The fact is that, by the standards set by the European Union for entry into its single currency arrangement, Australia passed the test of fiscal rectitude with flying colours. The fiscal standard set by the European Union under the Maastricht treaty is for the budget deficit to be less than three per cent of GDP and the government debt to be less than 60 per cent of GDP. Currently, only tiny Luxembourg meets that standard—not Germany, not France, not Britain, certainly not Italy or any of the other 15 EU countries. But Australia easily met the standard before this budget.

The Commonwealth budget deficit for 1996-97 on a no policy change basis was only $3.4 billion, or 0.6 per cent of GDP, compared with the Maastricht treaty target of three per cent. Even taking our underlying budget deficit, which is not the Maastricht concept, our no policy change deficit of 1.9 per cent of GDP for 1996-97 was comfortably within the Maastricht target, as was our level of government debt. So where is the drastic budgetary problem Australia is supposed to be facing according to this government?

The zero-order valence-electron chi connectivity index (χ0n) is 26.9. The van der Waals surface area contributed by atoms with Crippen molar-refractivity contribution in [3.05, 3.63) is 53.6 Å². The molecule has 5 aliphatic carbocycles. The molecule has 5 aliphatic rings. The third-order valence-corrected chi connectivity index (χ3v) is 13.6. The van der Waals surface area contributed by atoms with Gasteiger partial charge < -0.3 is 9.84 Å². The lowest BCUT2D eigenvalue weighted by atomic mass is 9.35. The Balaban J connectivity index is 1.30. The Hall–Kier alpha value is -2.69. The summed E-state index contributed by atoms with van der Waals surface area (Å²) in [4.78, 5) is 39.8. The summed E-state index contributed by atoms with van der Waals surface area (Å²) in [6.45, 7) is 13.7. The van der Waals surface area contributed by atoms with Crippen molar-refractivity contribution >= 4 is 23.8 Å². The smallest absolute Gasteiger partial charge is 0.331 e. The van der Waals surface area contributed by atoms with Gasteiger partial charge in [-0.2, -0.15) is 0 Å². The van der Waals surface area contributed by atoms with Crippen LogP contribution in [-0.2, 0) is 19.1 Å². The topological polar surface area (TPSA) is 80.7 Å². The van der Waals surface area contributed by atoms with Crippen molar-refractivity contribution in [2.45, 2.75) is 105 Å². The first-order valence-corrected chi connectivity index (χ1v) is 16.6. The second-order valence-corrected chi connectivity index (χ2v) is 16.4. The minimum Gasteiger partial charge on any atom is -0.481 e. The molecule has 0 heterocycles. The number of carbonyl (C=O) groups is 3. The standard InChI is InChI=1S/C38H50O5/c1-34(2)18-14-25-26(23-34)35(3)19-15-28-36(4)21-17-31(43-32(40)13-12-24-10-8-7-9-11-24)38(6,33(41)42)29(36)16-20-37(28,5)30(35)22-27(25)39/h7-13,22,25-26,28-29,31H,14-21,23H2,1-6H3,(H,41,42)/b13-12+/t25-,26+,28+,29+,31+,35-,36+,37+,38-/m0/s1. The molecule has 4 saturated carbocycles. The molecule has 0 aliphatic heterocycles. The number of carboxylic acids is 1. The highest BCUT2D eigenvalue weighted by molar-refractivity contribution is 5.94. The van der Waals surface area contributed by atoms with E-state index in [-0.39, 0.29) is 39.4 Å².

Clearly, by the standards of comparable countries we do not have a budgetary problem, and we do not have a government debt problem. For all this government's talk of increasing deficit and debt and budget black holes, the fact is that Labor left this country in good fiscal shape—much better than most other Western countries, and much better than that which the Prime Minister (Mr Howard) left us in 1983 when the budget deficit he handed Labor was five per cent of GDP, or over $25 billion in today's dollars.

The fact is the budget crisis that this government would have the electorate believe it is battling to overcome does not exist, but the government wants to generate a crisis mentality in the community so as to falsely denigrate the previous government and to give it the cover to do what it has always wanted to do; that is, to slash the public sector; to slash programs that assist people in need; to slash expenditure on various bodies that they have a special distaste for, like the ABC and ATSIC—in short, to give effect to the full panoply of conservative prejudices and predilections that were first paraded in Fightback. This is not a matter of economics; it is a matter of ideology.